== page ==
This familiar discourse of safety Vs privacy has become an abundant narrative after any given terrorist attack. It considers whether government and security officials require access to encrypted communications like Facebook-owned WhatsApp in order to keep the general public protected.
According to EU Justice Commissioner, Věra Jourová, The European Commission is lobbying strongly for access to data stored in the cloud by encrypted apps. Their goal is to provide police and intelligence communities with a fast and reliable way to intercept and monitor data from terrorists and organised criminals.
At present, police and government authorities rely on the cooperation of encrypted apps and cloud data storage providers to voluntarily grant access by official request.
Within the context of recent events, this has been heavily criticised by many leading figures within the EU parliament. They claim this is leaving Europeans vulnerable and their security dependent on voluntary actions.
In light of the Westminster attack, the UK government has been heavily critical of Facebook-owned chat app WhatsApp, with Britain’s home secretary Amber Rudd blaming technology companies publicly for making encrypted communications possible.
Subsequently, they assert that access must be permitted to authorities and are pushing strongly for new legislation that will require all technologies to comply in developing backdoor architecture into their encryption.
However, developing a backdoor architecture to data encryption is by no means an easy task as it would compromise the app's security. It also fails to understand how encryption works as any backdoor solution would not only facilitate access to those with good motivations, but instead compromise the encryption.
This has resulted in many software developers identifying that banning end-to-end point encryption could make billions of devices vulnerable to potential hacking.
Furthermore, this discourse also fails to identify that end-to-end point encryption makes data unintelligible to anyone but the intended recipient.
Therefore when implemented, even the service providers don’t have access to intelligible data and therefore would struggle to comply with any new legislation demanding a backdoor architecture within their product.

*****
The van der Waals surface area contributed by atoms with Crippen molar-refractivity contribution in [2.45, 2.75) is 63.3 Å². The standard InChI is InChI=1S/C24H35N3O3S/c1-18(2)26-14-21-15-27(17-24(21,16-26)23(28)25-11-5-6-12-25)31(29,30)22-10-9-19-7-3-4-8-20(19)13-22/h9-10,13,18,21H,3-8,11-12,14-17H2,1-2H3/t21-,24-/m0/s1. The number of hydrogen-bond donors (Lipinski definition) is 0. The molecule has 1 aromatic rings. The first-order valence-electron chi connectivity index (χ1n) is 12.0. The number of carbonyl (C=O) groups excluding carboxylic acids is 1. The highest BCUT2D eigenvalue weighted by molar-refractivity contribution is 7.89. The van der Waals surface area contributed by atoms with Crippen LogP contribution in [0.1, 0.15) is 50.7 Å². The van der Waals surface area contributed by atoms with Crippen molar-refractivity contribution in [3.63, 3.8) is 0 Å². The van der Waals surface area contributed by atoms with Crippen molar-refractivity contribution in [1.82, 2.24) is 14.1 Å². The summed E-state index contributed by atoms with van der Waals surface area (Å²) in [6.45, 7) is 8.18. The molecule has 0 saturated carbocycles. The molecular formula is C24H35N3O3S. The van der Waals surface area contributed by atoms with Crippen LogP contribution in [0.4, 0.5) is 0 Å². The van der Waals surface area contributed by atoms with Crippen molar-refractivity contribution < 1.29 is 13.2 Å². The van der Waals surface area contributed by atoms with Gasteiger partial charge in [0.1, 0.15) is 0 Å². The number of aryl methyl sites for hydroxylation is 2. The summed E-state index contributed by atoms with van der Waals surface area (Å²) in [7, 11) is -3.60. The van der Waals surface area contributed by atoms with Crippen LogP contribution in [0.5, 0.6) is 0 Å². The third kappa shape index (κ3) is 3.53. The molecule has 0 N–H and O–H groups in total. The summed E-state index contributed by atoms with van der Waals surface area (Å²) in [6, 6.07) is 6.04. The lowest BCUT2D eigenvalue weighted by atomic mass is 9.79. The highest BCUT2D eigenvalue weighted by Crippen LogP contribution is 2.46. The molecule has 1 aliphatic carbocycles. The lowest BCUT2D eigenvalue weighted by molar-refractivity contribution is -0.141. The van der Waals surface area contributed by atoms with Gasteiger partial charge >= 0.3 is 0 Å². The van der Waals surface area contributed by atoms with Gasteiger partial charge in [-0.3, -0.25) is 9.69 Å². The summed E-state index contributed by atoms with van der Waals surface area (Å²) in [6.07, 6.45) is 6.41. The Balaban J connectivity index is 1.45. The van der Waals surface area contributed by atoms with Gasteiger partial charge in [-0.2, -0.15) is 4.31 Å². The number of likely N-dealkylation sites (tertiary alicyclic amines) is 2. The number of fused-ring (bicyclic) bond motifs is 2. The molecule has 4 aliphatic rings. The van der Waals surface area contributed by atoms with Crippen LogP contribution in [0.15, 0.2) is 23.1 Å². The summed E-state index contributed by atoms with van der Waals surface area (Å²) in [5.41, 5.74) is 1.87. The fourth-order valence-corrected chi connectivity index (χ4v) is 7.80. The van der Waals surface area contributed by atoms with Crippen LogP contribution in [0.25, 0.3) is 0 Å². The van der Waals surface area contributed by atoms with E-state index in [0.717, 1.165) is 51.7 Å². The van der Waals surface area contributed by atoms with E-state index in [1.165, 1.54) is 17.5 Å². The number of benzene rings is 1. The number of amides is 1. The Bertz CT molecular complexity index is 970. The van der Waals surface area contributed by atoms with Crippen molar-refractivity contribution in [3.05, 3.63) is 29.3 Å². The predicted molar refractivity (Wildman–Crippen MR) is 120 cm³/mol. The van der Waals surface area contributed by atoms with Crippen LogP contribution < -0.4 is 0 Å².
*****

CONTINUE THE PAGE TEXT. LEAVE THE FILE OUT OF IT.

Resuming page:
Notably it is also under this narrative of legislative compliance that would potentially also allow Facebook to have access to WhatsApp sensitive data.
This raises concern and goes directly against the European Union previous ruling in which they ordered WhatsApp to stop sharing users information with Facebook.
This is because they felt people using their app had not consented knowingly or even fully understood how their information was being shared for commercial gain.
It is not clear at present exactly what information will be shared in the new agreement of cooperation between software developers and the government. The more information Facebook collects from users, the more revenue it can generate from advertisers via target specific marketing sales.
Taking this into consideration WhatsApp encrypted information is still at present in full effect and a highly effective way of protecting user’s messenger communications on their mobile phones.
As of 5 April 2017, all messages are now securely encrypted by the most up to date version of end-to-end encryption, as part of the latest update.
WhatsApp now encrypts every single message, call, picture, video or any other type of file you send so that the only person who can read or view it is the recipient. Not even WhatsApp can intercept and view those messages.
Subsequently, we recommend that you make sure your device is running the most recent version of WhatsApp by downloading the update provided by WhatsApp. This is available for downloaded on your iPhone, Android, Nokia, Window or BlackBerry smartphone handset accordingly.
Once downloaded, you should receive a message within your chats if you are using the latest version of the app (which is required by law) to inform you of the changes made and implemented for you.